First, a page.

What if we had White Hetero Male Studies?

Poor Attorney Roy Den Hollander. His rights have been infringed and his penis-privileged life has been blighted not only by Women’s Studies, but also by Ladies Night. The pitiable guy was supposedly duped by a female who married him to gain citizenship. Now, in seeming retribution, Hollander has declared a jihad against feminism.

Will any of you kind readers help him and donate to his fund for Men’s Rights? A resounding no? Well, thank the goddess. Yes, and this goddess worship of you crazy feminists out there reveals what Hollander claims in his lawsuit against Columbia University – that feminism is a religion that violates the 1st, 5th, and 14th Amendments. Reminds me of how a student of mine lovingly referred to my Advanced Feminist Theory class as “feminist church.” Yeah, if only.

If feminism was a religion we would be doing far better in this country that does not separate church and state. If feminism was branded as a religion we could get away with all sorts of things…

We could claim equal wage day a religious holiday! We could get all sorts of tax breaks!

We could refuse to do any number of things that offend our feminist sensibilities and then sue for religious protection under the law (like the male police officer who took civil action after he was fired for refusing an assignment at a casino because it went against his religious beliefs, we could refuse assignments such as doing the dishes or ironing – “sorry, no wrinkle free clothes, it’s against my religion.”)

In some states, such as California and Michigan, we could use publicly funded vouchers to send our kids to feminist schools.

We could come up with “charitable choice” or “compassionate conservatism” or “faith-based initiative” programs as a way to compete for funding with secular non-profit organizations.

Heck, we could jump on the jihad-is-so-damn-cool bandwagon and declare feminist jihad against the patriarchy.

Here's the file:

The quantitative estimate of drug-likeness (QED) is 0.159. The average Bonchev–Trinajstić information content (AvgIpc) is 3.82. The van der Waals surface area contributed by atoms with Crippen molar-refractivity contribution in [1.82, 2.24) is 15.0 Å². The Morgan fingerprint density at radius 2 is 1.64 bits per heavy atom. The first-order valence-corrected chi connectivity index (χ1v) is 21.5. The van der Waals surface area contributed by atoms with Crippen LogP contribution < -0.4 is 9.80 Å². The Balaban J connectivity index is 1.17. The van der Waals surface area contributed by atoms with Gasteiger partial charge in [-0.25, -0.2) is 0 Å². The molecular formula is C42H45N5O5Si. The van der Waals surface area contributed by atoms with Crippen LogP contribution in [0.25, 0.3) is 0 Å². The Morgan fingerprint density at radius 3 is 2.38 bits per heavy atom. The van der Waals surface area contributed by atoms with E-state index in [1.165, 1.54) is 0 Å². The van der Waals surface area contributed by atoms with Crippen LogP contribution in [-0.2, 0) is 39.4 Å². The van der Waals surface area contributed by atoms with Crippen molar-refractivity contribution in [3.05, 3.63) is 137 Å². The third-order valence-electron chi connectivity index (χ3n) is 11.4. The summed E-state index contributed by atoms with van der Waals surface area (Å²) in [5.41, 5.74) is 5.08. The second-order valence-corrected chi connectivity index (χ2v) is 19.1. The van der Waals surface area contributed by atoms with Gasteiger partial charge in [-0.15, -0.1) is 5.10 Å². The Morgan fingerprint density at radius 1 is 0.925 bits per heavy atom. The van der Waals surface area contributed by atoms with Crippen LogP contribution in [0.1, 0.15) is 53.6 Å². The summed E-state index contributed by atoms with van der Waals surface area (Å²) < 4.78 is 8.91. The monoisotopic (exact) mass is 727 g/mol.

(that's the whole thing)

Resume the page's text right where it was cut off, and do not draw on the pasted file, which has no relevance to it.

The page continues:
And how about creating abstain-from-abstinence programs to preach in schools across the nation with both the blessing and the funding of the government?

Of course, if feminism were branded a religion, we would still have a pretty tough sell on our hands. But, with enough “Jesus was a feminist” bumper stickers and a number of cool re-tooled commandments, we just might be able to do it. Heck, we could even keep some of the old ones. “Thou shalt not kill” seems pretty in keeping with feminism. However, “Thou shalt not covet thy neighbor’s wife” would have to be changed to “Thou can covet anyone or anything if the coveting is done under the conditions of mutual consent by all involved parties”…

Anyhow, with that digression aside, allow me to return to poor (Hem)RoyDenHollander, a royal pain in the feminist ass. He claims that University of Columbia’s Institute for Research on Women and Gender is discriminatory and unconstitutional because there is no equivalent “men’s studies” program. Huh? Has HemRoyD not heard of men and masculinities courses? (For more on this line of argument, see the post about RoyD here at Appetite for Equal Rights.)

Perhaps (gasp) he has never actually taken a Women’s Studies course. No, that couldn’t be. He couldn’t possibly declare jihad against an entire school of thought that he knows nothing about. That would make him kind of like GWBush. Oh wait, squinty eyes, gray hair, crazy and incoherent claims, anti-woman… Hmmm, guess they are a bit alike.

His laswsuit claims that within Women’s Studies “Females…are credited with inherent goodness who were oppressed and colonized by men.” Wow, what brand of feminism you reading there RoyD? Did you get a hold of some radical gynocritical 2nd wave stuff and take it as gospel representing the entire movement?

In case any of you hetero females out there feel like RoyD would make a real catch, he shares that “I am looking for … superficial temporary escapades with pretty young ladies.” RoyD continues that “It’s harder than it was when I was younger. I only go after girls who are in their athletic prime.” By girls, I assume he means the under 18 set. Surely he wouldn’t refer to grown women as “girls” as this would be enacting the very type of gender bashing he claims to deride – and I don’t see him ever referring to men as “boys.” Thus, apparently rules regarding adulthood and who is able to give informed consent are not amongst the laws concerning Mr. RoyD. Who cares how old she is as long as she is in her “athletic prime,” hey RoyD?

RoyD is quoted as claiming the following in a Times Online article:

“The long-range goal of my law suits is that I am, in my own small way, trying to give all those feminists equality – not the equality of all the best in life, but the equality of the worst in life.